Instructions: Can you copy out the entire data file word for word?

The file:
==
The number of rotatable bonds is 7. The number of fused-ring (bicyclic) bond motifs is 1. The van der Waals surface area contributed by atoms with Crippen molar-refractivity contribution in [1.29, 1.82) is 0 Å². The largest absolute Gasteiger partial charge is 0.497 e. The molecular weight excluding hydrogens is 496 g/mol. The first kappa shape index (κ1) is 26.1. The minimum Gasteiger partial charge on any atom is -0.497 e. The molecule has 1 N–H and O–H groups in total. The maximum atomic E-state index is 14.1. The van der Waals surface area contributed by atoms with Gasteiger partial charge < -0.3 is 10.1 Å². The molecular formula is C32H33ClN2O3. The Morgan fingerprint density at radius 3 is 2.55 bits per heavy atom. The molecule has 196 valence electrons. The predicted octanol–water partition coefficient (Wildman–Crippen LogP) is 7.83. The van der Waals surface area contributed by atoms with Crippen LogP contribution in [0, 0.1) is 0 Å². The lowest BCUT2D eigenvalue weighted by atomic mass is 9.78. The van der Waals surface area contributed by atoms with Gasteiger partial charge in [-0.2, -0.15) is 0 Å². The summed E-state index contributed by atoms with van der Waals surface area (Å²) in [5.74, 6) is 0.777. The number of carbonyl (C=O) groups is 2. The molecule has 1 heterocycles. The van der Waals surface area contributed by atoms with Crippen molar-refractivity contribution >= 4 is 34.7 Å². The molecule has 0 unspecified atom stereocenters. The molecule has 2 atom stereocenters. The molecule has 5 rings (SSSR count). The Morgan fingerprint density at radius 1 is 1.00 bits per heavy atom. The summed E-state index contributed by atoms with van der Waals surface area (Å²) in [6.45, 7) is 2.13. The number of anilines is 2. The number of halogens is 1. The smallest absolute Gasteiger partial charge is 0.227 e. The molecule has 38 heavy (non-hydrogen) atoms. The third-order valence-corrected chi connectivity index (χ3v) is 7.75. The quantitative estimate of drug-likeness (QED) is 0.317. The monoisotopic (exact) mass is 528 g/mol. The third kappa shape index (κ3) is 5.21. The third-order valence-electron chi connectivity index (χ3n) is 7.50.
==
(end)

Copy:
The number of rotatable bonds is 7. The number of fused-ring (bicyclic) bond motifs is 1. The van der Waals surface area contributed by atoms with Crippen molar-refractivity contribution in [1.29, 1.82) is 0 Å². The largest absolute Gasteiger partial charge is 0.497 e. The molecular weight excluding hydrogens is 496 g/mol. The first kappa shape index (κ1) is 26.1. The minimum Gasteiger partial charge on any atom is -0.497 e. The molecule has 1 N–H and O–H groups in total. The maximum atomic E-state index is 14.1. The van der Waals surface area contributed by atoms with Gasteiger partial charge < -0.3 is 10.1 Å². The molecular formula is C32H33ClN2O3. The Morgan fingerprint density at radius 3 is 2.55 bits per heavy atom. The molecule has 196 valence electrons. The predicted octanol–water partition coefficient (Wildman–Crippen LogP) is 7.83. The van der Waals surface area contributed by atoms with Crippen LogP contribution in [0, 0.1) is 0 Å². The lowest BCUT2D eigenvalue weighted by atomic mass is 9.78. The van der Waals surface area contributed by atoms with Gasteiger partial charge in [-0.2, -0.15) is 0 Å². The summed E-state index contributed by atoms with van der Waals surface area (Å²) in [5.74, 6) is 0.777. The number of carbonyl (C=O) groups is 2. The molecule has 1 heterocycles. The van der Waals surface area contributed by atoms with Crippen molar-refractivity contribution >= 4 is 34.7 Å². The molecule has 0 unspecified atom stereocenters. The molecule has 2 atom stereocenters. The molecule has 5 rings (SSSR count). The Morgan fingerprint density at radius 1 is 1.00 bits per heavy atom. The summed E-state index contributed by atoms with van der Waals surface area (Å²) in [6.45, 7) is 2.13. The number of anilines is 2. The number of halogens is 1. The smallest absolute Gasteiger partial charge is 0.227 e. The molecule has 38 heavy (non-hydrogen) atoms. The third-order valence-corrected chi connectivity index (χ3v) is 7.75. The quantitative estimate of drug-likeness (QED) is 0.317. The monoisotopic (exact) mass is 528 g/mol. The third kappa shape index (κ3) is 5.21. The third-order valence-electron chi connectivity index (χ3n) is 7.50.